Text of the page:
Aaron Lauda turns this into a stronger and more precise theorem (his theorem 8) which essentially says that every Frobenius algebra comes from an adjunction along the lines sketched above.

Building on that, the second part of the paper is concerned with categorifying this situation. If you know about the main idea of categorification, know how Frobenius algebras are related to topological strings and know what a topological membrane is supposed to be it should not come as a surprise that there is a way to relate categorified Frobenius algebras with topological membranes. I don’t want to say any more about this part right now.

What I do want to point out is, how the above mentioned result on adjunctions and Frobenius algebras is based on the same general mechanism which relates 2-trivializations of 2-functors with Frobenius algebra.

Namely given a 2-functor (or just a 2-bundle without connection, if you prefer) which I shall call

(4)$\mathrm{tra}$

from some 2-category of surface elements in $M$ to some target 2-category, we can restrict it to open subset ${U}_{i}\subset M$ and demand that there it looks like a ‘more trivial’ 2-functor ${tra}_{i}$ in some sense.

Hence we demand there to be morphisms of 2-functors

(5)$\mathrm{tra}{\mid }_{{U}_{i}}\stackrel{{t}_{i}}{\to }{\mathrm{tra}}_{i}$

and

(6)${\mathrm{tra}}_{i}\stackrel{{\overline{t}}_{i}}{\to }\mathrm{tra}{\mid }_{{U}_{i}}$

which relate the two.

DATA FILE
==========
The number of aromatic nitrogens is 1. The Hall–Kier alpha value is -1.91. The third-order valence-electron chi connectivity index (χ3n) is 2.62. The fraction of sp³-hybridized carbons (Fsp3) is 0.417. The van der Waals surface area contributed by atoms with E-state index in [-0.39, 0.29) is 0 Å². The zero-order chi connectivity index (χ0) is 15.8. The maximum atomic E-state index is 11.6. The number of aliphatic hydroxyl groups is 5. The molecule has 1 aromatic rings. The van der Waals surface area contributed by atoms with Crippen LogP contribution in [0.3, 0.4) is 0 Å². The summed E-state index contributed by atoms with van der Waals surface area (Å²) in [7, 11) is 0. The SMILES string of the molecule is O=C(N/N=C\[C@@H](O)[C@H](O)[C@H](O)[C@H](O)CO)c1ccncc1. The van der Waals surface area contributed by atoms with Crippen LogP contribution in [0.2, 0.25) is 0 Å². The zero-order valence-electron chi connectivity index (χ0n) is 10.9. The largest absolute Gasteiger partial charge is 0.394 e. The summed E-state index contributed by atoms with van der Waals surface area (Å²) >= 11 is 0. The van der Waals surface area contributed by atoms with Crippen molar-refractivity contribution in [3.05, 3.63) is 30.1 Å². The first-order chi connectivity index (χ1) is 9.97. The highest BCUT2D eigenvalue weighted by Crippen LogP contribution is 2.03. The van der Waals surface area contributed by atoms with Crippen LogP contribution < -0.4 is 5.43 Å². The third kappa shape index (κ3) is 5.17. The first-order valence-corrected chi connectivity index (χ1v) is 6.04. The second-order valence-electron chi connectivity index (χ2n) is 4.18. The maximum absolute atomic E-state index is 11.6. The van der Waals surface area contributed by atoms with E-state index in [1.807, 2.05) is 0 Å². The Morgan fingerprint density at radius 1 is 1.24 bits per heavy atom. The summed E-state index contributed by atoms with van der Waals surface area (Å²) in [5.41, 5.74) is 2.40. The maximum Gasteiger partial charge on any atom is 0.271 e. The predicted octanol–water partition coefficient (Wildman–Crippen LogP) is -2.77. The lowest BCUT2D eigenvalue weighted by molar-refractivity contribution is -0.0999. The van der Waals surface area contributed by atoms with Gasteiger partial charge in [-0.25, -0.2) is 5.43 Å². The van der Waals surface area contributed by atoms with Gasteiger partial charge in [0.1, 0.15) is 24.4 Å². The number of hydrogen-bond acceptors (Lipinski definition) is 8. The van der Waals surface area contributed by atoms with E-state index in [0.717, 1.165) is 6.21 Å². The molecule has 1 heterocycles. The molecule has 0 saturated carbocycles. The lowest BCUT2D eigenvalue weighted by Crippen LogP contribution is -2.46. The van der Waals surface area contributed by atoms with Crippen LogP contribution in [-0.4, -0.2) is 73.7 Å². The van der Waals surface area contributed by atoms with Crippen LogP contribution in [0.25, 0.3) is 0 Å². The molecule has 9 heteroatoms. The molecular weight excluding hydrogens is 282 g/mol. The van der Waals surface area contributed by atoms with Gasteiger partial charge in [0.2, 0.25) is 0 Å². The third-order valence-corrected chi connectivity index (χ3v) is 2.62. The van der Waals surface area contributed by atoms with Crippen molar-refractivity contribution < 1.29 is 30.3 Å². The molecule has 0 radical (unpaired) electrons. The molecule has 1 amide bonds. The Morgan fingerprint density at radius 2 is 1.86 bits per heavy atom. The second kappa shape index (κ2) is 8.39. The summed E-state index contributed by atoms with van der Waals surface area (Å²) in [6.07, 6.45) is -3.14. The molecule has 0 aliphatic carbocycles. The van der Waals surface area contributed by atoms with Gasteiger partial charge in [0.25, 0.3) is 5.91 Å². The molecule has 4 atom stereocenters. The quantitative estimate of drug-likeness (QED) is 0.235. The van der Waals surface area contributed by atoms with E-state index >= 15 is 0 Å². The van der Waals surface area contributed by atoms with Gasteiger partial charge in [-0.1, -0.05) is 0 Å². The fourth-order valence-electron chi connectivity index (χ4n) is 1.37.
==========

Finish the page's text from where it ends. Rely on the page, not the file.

If these were 1-functors, we would define the transition between ${\mathrm{tra}}_{i}$ and ${\mathrm{tra}}_{j}$ as

(7)$\begin{array}{c}{\mathrm{tra}}_{i}\stackrel{{\overline{t}}_{i}}{\to }\mathrm{tra}{\mid }_{{U}_{\mathrm{ij}}}\stackrel{{t}_{j}}{\to }{\mathrm{tra}}_{j}\\ =\\ {\mathrm{tra}}_{i}\stackrel{{g}_{\mathrm{ij}}}{\to }{\mathrm{tra}}_{j}\end{array}\phantom{\rule{thinmathspace}{0ex}}.$

But since 2-functor live in a 2-category, we should really replace the equality here with 2-morphisms

(8)$\begin{array}{c}{\mathrm{tra}}_{i}\stackrel{{\overline{t}}_{i}}{\to }\mathrm{tra}{\mid }_{{U}_{\mathrm{ij}}}\stackrel{{t}_{j}}{\to }{\mathrm{tra}}_{j}\\ {\varphi }_{\mathrm{ij}}⇓\phantom{\rule{thickmathspace}{0ex}}\phantom{\rule{thickmathspace}{0ex}}\phantom{\rule{thickmathspace}{0ex}}\\ {\mathrm{tra}}_{i}\stackrel{{g}_{\mathrm{ij}}}{\to }{\mathrm{tra}}_{j}\end{array}$

and

(9)$\begin{array}{c}{\mathrm{tra}}_{i}\stackrel{{\overline{t}}_{i}}{\to }\mathrm{tra}{\mid }_{{U}_{\mathrm{ij}}}\stackrel{{t}_{j}}{\to }{\mathrm{tra}}_{j}\\ {\overline{\varphi }}_{\mathrm{ij}}⇑\phantom{\rule{thickmathspace}{0ex}}\phantom{\rule{thickmathspace}{0ex}}\phantom{\rule{thickmathspace}{0ex}}\\ {\mathrm{tra}}_{i}\stackrel{{g}_{\mathrm{ij}}}{\to }{\mathrm{tra}}_{j}\end{array}\phantom{\rule{thinmathspace}{0ex}}.$

This way one gets something rather similar to an adjunction. (It’s actually a little more general.) By precisely the same underlying mechanism which Aaron Lauda uses to show the relation between adjunctions and Frobenius algebras, one finds that a 2-trivialization of the above sort gives rise to something like a Frobenius algebra structure.

$\phantom{\rule{thinmathspace}{0ex}}$

There would be more to say, and I did before it was erased. Right now this shall be it.

Posted at December 15, 2005 6:10 PM UTC